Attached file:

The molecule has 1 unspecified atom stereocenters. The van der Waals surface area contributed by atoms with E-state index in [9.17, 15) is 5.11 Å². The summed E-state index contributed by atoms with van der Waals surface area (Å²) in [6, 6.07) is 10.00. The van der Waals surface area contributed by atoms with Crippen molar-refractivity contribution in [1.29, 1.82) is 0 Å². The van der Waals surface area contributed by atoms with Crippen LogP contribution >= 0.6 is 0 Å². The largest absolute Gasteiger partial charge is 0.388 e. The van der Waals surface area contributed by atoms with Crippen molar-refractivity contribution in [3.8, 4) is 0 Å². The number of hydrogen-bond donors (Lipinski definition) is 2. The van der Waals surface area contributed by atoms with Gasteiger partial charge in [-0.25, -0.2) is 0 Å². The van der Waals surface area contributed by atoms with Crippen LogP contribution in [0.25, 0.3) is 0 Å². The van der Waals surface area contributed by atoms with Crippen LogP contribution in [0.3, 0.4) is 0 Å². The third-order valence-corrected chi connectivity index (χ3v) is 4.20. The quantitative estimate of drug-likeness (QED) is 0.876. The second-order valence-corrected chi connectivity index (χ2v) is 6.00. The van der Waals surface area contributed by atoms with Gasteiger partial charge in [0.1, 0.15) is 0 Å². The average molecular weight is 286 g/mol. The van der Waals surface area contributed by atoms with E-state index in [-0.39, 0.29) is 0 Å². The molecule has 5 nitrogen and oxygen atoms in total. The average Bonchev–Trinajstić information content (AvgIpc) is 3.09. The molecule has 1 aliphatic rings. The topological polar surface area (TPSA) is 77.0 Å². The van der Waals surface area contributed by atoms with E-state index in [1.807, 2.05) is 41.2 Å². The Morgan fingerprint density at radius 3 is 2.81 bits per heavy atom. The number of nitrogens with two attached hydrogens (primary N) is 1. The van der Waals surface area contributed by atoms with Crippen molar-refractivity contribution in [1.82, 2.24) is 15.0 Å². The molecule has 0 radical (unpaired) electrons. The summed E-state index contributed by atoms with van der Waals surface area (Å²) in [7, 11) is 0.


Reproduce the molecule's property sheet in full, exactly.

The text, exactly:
The molecule has 1 unspecified atom stereocenters. The van der Waals surface area contributed by atoms with E-state index in [9.17, 15) is 5.11 Å². The summed E-state index contributed by atoms with van der Waals surface area (Å²) in [6, 6.07) is 10.00. The van der Waals surface area contributed by atoms with Crippen molar-refractivity contribution in [1.29, 1.82) is 0 Å². The van der Waals surface area contributed by atoms with Crippen LogP contribution >= 0.6 is 0 Å². The largest absolute Gasteiger partial charge is 0.388 e. The van der Waals surface area contributed by atoms with Crippen molar-refractivity contribution in [3.8, 4) is 0 Å². The number of hydrogen-bond donors (Lipinski definition) is 2. The van der Waals surface area contributed by atoms with Gasteiger partial charge in [-0.25, -0.2) is 0 Å². The van der Waals surface area contributed by atoms with Crippen LogP contribution in [0.25, 0.3) is 0 Å². The van der Waals surface area contributed by atoms with Crippen LogP contribution in [0.3, 0.4) is 0 Å². The third-order valence-corrected chi connectivity index (χ3v) is 4.20. The quantitative estimate of drug-likeness (QED) is 0.876. The second-order valence-corrected chi connectivity index (χ2v) is 6.00. The van der Waals surface area contributed by atoms with Gasteiger partial charge in [0.1, 0.15) is 0 Å². The average molecular weight is 286 g/mol. The van der Waals surface area contributed by atoms with E-state index in [-0.39, 0.29) is 0 Å². The molecule has 5 nitrogen and oxygen atoms in total. The average Bonchev–Trinajstić information content (AvgIpc) is 3.09. The molecule has 1 aliphatic rings. The topological polar surface area (TPSA) is 77.0 Å². The van der Waals surface area contributed by atoms with E-state index in [1.807, 2.05) is 41.2 Å². The Morgan fingerprint density at radius 3 is 2.81 bits per heavy atom. The number of nitrogens with two attached hydrogens (primary N) is 1. The van der Waals surface area contributed by atoms with Crippen molar-refractivity contribution in [1.82, 2.24) is 15.0 Å². The molecule has 0 radical (unpaired) electrons. The summed E-state index contributed by atoms with van der Waals surface area (Å²) in [7, 11) is 0.